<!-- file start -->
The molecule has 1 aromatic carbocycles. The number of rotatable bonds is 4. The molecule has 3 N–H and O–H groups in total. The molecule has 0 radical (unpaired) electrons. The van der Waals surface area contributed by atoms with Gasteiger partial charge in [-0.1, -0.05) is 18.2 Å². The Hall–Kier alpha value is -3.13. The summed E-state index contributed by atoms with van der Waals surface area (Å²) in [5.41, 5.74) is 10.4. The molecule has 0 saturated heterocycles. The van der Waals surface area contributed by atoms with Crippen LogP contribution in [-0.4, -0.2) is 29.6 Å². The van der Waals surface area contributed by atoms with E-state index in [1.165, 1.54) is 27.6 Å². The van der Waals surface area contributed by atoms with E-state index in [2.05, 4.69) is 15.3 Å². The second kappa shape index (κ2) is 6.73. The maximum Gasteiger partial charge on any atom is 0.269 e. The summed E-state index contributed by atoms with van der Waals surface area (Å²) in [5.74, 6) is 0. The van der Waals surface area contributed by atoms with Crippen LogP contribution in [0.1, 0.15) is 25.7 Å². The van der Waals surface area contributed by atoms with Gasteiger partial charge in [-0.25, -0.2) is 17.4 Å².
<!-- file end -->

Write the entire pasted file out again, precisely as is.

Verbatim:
The molecule has 1 aromatic carbocycles. The number of rotatable bonds is 4. The molecule has 3 N–H and O–H groups in total. The molecule has 0 radical (unpaired) electrons. The van der Waals surface area contributed by atoms with Gasteiger partial charge in [-0.1, -0.05) is 18.2 Å². The Hall–Kier alpha value is -3.13. The summed E-state index contributed by atoms with van der Waals surface area (Å²) in [5.41, 5.74) is 10.4. The molecule has 0 saturated heterocycles. The van der Waals surface area contributed by atoms with Crippen LogP contribution in [-0.4, -0.2) is 29.6 Å². The van der Waals surface area contributed by atoms with E-state index in [1.165, 1.54) is 27.6 Å². The van der Waals surface area contributed by atoms with E-state index in [2.05, 4.69) is 15.3 Å². The second kappa shape index (κ2) is 6.73. The maximum Gasteiger partial charge on any atom is 0.269 e. The summed E-state index contributed by atoms with van der Waals surface area (Å²) in [5.74, 6) is 0. The van der Waals surface area contributed by atoms with Crippen LogP contribution in [0.1, 0.15) is 25.7 Å². The van der Waals surface area contributed by atoms with Gasteiger partial charge in [-0.25, -0.2) is 17.4 Å².